[On demand] Best practices to set-up, launch, and scale remote patient monitoring
As care continues to move to the home, connected medical devices such as glucose meters, blood pressure monitors, pulse oximeters, weight scales, thermometers, and wearables have become a vital part of healthcare’s virtual care strategies. One of the biggest challenges organizations face with remote patient monitoring (RPM) programs is getting patients onboarded, enrolled, and supported. Organizations must consider how the programs they roll out on day one will scale across multiple specialties, disease states, and population sizes with varying needs, support staff, and technical capabilities.
During the first installment of Validic’s Best Practices Webinar Series, Brian Carter, COO of Validic, and Seth Staton, Vice President of Virtual Care at CareMore discussed their Best Practices to Set-Up, Launch, and Scale Remote Patient Monitoring.
For Brian Carter, he’s seen that the most successful organizations have a clear sense of why they are investing in RPM and digital health. That clarity, codified with initial program objectives, is something he says is important to setting the trajectory of the program and improving its likely durability.
“I can’t tell you how many calls I have where people say the reason they’re interested in RPM is that they feel like they need to do this,” said Carter. “If that’s the initiator, the [program] is never going to grow legs and run. So, sitting down and defining objectives upfront is probably the most important thing to do before you start.”
After the initial program set up, organizations can often find themselves stuck when it comes time to scale their solution to reach more patients or cover new use cases. At this stage, Carter says it becomes even more necessary to have engagement, deployment, and support tools that can be tailored to different needs across the population.
“People with high-risk conditions or at high risk of near-term admissions or exacerbation of their conditions and don’t have a lot of technical skill or interest… can be perfect candidates for a pre-configured kit or even an in-home-set-up service. If we’re educating someone, maybe in their mid-40’s, who just got diagnosed with their first chronic condition and their risk is fairly low… that type of use-case is best for a bring-your-own-device (BYOD) type of approach,” said Carter.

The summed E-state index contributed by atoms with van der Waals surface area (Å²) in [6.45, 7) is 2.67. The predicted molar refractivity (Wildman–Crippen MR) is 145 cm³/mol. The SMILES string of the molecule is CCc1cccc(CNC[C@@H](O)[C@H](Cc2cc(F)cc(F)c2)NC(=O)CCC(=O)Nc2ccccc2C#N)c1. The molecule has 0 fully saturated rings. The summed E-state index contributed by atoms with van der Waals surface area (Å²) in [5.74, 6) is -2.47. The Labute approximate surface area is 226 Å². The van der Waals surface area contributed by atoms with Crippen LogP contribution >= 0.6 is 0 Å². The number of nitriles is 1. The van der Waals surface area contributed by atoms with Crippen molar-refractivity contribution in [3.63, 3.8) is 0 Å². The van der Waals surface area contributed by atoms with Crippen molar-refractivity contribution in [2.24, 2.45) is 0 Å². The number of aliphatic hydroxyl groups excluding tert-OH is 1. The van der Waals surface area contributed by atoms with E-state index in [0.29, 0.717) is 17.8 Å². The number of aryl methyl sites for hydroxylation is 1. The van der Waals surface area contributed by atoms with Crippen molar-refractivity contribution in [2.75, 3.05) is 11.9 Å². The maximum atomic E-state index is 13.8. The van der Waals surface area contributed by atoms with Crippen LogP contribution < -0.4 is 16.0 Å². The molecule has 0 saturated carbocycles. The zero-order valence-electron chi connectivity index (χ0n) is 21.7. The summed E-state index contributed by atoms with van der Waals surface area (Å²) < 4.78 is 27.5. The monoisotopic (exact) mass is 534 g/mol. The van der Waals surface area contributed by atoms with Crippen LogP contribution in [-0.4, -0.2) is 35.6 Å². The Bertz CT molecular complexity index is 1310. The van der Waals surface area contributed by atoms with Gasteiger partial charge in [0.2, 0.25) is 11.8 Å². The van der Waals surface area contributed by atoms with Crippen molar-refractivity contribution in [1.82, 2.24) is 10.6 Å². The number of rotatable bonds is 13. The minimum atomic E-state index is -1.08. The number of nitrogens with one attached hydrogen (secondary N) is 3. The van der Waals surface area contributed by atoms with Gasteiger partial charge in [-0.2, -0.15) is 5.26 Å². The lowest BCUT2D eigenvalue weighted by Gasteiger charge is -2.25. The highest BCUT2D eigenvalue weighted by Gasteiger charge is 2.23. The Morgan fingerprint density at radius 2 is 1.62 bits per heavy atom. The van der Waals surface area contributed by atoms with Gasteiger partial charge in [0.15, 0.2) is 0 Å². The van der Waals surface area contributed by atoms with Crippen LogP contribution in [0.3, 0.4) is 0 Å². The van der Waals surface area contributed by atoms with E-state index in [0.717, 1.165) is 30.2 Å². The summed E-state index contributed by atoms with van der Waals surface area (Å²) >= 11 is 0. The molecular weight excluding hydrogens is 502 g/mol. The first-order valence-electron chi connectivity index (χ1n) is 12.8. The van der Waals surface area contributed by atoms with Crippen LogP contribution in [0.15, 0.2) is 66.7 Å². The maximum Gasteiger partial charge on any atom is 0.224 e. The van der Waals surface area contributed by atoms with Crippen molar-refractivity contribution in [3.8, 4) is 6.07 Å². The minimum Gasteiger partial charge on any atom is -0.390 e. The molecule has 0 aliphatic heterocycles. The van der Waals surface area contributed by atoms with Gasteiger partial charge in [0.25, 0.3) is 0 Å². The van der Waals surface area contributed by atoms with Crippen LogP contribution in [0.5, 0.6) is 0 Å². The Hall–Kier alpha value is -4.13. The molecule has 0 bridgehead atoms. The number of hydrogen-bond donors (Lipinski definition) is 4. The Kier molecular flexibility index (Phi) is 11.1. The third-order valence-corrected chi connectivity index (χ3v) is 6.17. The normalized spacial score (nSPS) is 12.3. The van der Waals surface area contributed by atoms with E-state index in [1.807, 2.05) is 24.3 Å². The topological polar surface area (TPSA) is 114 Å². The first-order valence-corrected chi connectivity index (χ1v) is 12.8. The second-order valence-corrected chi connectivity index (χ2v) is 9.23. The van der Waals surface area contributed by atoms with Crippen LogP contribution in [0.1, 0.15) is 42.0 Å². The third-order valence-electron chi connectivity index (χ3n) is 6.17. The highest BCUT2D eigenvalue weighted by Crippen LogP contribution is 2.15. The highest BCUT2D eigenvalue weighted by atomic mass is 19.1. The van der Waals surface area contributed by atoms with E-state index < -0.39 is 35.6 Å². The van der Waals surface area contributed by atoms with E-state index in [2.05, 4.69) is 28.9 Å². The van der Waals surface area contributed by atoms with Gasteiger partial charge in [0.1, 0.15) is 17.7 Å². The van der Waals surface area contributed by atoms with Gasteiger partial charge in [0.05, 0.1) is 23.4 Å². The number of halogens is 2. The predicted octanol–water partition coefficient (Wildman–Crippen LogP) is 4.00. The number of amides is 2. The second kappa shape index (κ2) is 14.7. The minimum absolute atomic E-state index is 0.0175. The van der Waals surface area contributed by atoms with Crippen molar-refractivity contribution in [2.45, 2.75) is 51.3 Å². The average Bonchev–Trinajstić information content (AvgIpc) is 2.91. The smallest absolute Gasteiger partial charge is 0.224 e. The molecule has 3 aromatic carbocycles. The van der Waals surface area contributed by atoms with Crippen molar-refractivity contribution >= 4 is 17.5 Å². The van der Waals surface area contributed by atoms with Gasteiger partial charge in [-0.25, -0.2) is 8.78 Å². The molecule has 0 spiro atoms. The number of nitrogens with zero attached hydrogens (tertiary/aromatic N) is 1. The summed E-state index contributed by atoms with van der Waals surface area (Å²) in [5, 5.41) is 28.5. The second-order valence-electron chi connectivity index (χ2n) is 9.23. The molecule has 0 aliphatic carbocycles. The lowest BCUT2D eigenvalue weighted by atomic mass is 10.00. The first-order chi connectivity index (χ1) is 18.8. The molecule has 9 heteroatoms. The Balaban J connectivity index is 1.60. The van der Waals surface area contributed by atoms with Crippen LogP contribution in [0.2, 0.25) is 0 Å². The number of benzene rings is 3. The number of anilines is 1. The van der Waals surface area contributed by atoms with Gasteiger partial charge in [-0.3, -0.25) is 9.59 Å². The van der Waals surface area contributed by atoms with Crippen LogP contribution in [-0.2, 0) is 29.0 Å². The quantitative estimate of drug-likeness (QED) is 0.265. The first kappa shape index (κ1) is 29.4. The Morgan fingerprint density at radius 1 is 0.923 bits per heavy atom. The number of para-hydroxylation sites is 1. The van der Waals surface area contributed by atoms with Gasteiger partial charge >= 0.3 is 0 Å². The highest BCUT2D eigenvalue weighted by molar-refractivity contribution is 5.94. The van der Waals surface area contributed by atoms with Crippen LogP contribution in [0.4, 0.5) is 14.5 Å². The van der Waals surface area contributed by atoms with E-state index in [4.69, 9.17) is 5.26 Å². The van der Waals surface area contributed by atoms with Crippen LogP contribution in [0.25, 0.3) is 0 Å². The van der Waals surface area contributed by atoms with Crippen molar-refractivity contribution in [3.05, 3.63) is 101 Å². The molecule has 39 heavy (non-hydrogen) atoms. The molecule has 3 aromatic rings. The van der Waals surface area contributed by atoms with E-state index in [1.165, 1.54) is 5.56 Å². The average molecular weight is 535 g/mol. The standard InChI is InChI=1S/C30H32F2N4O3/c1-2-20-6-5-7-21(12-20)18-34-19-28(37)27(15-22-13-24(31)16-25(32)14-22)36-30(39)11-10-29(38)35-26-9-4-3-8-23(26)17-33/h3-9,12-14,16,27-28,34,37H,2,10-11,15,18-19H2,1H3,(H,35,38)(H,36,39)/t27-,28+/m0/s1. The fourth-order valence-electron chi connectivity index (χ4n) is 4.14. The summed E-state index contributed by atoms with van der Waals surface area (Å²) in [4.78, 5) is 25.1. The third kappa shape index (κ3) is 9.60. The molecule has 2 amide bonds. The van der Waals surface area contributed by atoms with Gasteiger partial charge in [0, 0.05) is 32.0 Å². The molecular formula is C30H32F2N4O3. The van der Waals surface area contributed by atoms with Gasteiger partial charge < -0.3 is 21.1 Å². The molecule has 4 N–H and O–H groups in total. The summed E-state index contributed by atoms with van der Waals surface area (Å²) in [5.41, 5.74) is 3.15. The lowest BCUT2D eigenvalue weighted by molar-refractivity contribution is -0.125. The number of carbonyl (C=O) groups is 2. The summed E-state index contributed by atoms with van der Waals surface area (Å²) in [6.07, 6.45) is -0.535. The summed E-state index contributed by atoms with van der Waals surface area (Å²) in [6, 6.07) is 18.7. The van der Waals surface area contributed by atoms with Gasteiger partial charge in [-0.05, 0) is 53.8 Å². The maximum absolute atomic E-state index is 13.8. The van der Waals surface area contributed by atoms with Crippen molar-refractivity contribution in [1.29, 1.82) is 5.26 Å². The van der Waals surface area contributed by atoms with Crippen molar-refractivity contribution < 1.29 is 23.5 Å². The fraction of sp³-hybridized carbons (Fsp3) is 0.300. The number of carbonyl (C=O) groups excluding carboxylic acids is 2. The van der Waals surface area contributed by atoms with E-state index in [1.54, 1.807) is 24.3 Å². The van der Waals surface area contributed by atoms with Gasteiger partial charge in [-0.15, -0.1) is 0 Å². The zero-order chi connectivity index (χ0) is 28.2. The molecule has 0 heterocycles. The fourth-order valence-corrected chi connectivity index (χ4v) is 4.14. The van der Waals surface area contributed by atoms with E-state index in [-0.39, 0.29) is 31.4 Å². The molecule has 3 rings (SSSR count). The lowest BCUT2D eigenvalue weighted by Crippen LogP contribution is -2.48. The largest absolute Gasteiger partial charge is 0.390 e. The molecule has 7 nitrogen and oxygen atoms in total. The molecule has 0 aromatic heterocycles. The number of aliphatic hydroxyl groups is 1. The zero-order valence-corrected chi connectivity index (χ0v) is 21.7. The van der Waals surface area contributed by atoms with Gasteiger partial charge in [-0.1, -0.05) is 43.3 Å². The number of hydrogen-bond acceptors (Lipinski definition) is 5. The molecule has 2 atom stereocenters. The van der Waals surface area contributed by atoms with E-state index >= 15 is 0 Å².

These factors were critical for Seth Staton and his team when they chose to revamp their existing RPM program. The organization wanted the redesigned program to support broader program scope for disease and population types, increased program participation volume, refined clinical workflows, and enhanced technology and logistics support including the ability to support device kits and BYOD. The redesign began by defining their target population.
“Our virtual care programs must be simple and accessible to serve a population that skews complex, frail, and lower socioeconomic,” said Staton. “Targeting the right type of patient and creating a program for those patients is one of the best ways we’ve found to be successful at virtual care.”
Seth then reiterated the importance of setting goals early in the program design process. He discussed how setting those core targets allowed his team to refine their decisions about what technology, vendors, and deployment models to pursue.
“Pre-COVID, we were hardly tracking anything in terms of our video visits. Now we have the goal of doing 40% of our visits virtually … the technology that supports that shift is really critical,” said Staton. “So, I really agree about thinking integration at a systems-level first before you make decisions about niche vendors or pilots. We do pilots as well, but we always do it with a roadmap and an eye toward how does this scale for our population.”
When it comes to scaling RPM and condition management programs, Carter says his experience with Validic’s clients has shown him an early focus on desired outcomes for scalability is crucial. That focus allows organizations to implement the best practices and workflows required to accommodate and sustain that future growth.
“It all depends on how you define success,” says Carter. “If your organization is interested in a short-term proof-of-concept or needs to stand something up really quickly, a stand-alone model might be appropriate. If you want the ability to scale a program across the enterprise, integrating into the EHR or care management solution provides that path and the workflow your team needs [in the long term].”